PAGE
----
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Big eyes, small stomachs

Portion-size pointers for the early years

Childhood obesity is a major public health concern. Recent data shows obesity in children aged four to five years has risen to 9.6% in the 2016/17 school year, up from 9.3% in 2015/16. Establishing healthy eating patterns in the early years including appropriate portion sizes, particularly of energy-dense foods, is considered an important part of the approach to obesity prevention.

When children are very young they tend to be good at regulating the amount they eat, but as they grow older2 they may become less sensitive to internal feelings of fullness and more influenced by other factors such as how much food is on their plate. In addition certain children may be more genetically susceptible to overeating and eat more in response to the amount of food in front of them.

Consuming more energy than we need can lead to overweight and obesity. As the main food providers for young children, parents/carers usually decide how much is given and eaten at meals and snacks. This may be based on personal food preferences, as well as encouraging children to finish everything on their plate and using puddings or sweets as rewards. Another factor that may encourage overconsumption is underestimating the weight status of their overweight or obese child. Parents/carers may also worry that their child is not eating enough, so may expect them to eat more food than they need.

How much should young children be eating?

Young children are growing and developing quickly, but every child is different. Energy requirements will vary depending on age, weight and activity levels, and appetites may also vary from day-to-day so it’s difficult to prescribe exact quantitative portion sizes. However younger children typically need smaller portions than older children, and active children generally need more food than those who are less active.  

Whilst there are no official government recommendations on the amount of food we should be giving to young children, between two and five years children should move to eating the same proportions of the main food groups in the Eatwell Guide, and if included foods high in fats, salt and sugars should be eaten in small quantities and only occasionally.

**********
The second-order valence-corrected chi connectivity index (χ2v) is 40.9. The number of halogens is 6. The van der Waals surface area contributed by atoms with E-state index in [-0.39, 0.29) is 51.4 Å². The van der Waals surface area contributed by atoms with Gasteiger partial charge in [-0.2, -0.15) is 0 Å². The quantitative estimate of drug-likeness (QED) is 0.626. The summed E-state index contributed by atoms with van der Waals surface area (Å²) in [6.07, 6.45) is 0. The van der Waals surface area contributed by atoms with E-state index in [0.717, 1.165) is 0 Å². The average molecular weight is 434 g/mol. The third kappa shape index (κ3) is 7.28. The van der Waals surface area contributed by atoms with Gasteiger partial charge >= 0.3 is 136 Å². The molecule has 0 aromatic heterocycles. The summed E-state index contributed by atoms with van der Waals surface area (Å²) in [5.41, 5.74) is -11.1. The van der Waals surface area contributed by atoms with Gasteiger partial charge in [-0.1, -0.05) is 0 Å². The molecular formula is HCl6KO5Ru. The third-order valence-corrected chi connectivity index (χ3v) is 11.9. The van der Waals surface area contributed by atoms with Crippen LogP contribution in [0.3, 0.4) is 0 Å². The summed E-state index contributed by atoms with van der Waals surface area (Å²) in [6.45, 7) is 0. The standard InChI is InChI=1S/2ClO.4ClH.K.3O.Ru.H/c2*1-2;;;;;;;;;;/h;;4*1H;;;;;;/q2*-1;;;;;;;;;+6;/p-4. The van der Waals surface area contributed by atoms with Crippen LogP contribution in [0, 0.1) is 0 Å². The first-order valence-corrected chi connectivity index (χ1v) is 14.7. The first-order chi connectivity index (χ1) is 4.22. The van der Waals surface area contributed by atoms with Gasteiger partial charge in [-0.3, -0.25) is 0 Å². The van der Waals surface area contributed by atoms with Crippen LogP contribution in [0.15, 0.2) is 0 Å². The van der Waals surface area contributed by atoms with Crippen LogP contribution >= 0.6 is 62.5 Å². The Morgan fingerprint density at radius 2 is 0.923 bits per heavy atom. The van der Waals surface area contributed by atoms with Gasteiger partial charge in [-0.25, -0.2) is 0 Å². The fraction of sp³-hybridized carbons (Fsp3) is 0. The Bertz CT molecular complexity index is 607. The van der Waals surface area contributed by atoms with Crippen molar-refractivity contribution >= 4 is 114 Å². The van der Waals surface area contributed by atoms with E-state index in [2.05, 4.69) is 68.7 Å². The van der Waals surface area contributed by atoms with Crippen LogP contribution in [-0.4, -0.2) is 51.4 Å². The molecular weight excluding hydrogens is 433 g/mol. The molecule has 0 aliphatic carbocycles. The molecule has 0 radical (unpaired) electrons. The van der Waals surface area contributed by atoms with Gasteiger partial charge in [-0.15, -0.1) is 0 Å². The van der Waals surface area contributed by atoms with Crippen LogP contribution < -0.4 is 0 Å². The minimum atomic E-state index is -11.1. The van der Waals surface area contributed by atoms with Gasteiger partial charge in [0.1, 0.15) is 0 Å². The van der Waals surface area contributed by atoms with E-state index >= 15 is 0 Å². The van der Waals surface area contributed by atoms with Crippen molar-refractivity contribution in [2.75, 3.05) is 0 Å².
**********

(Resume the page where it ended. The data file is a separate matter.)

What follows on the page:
Some guidance on appropriate portion sizes may help reassure parents that their child is eating enough and reduce the likelihood of encouraging consumption of inappropriately large portions. The Department of Health ran me size meals a campaign with tips on how to help children eat the right sized portions, such as giving them small portions to begin with, allowing them to ask for seconds, and not coercing them into finishing what’s on their plate.

The British Nutrition Foundation’s perfect portions for toddler tums can help parents and health professionals alike understand suitable portion sizes. Other organisations have also made recommendations (see box). Although these are mainly designed for childcare settings, the information is relevant to children at home.

Health professionals can play an important role in obesity prevention, advising parents/carers about healthy eating, including recognition of appropriate portion sizes.4


  1. Public Health England. Latest NCMP data show obesity in reception children rises again
  2. Johnson SL. Improving preschoolers’ self-regulation of energy intake. Pediatrics 2000;106(6):1429-35
  3. Llewellyn CH, van Jaarsveld CH, Plomin R, Fisher A, Wardle J. Inherited behavioral susceptibility to adiposity in infancy: a multivariate genetic analysis of appetite and weight in the Gemini birth cohort.The American Journal of Clinical Nutrition 2012;95(3):633-9
  4. British Nutrition Foundation. Nutrition for toddlers. 2014


  • Caroline Walker Trust. Eating well for under-5s in child care. Practical and nutritional guidelines. 2014
  • Children’s Food Trust. Eat better start better: voluntary food and drink guidelines for early years settings in England – a practical guide. 2012
  • Scottish Executive. Nutritional guidance for early years: food choices for children aged 1-5 years in early education and childcare settings. 2006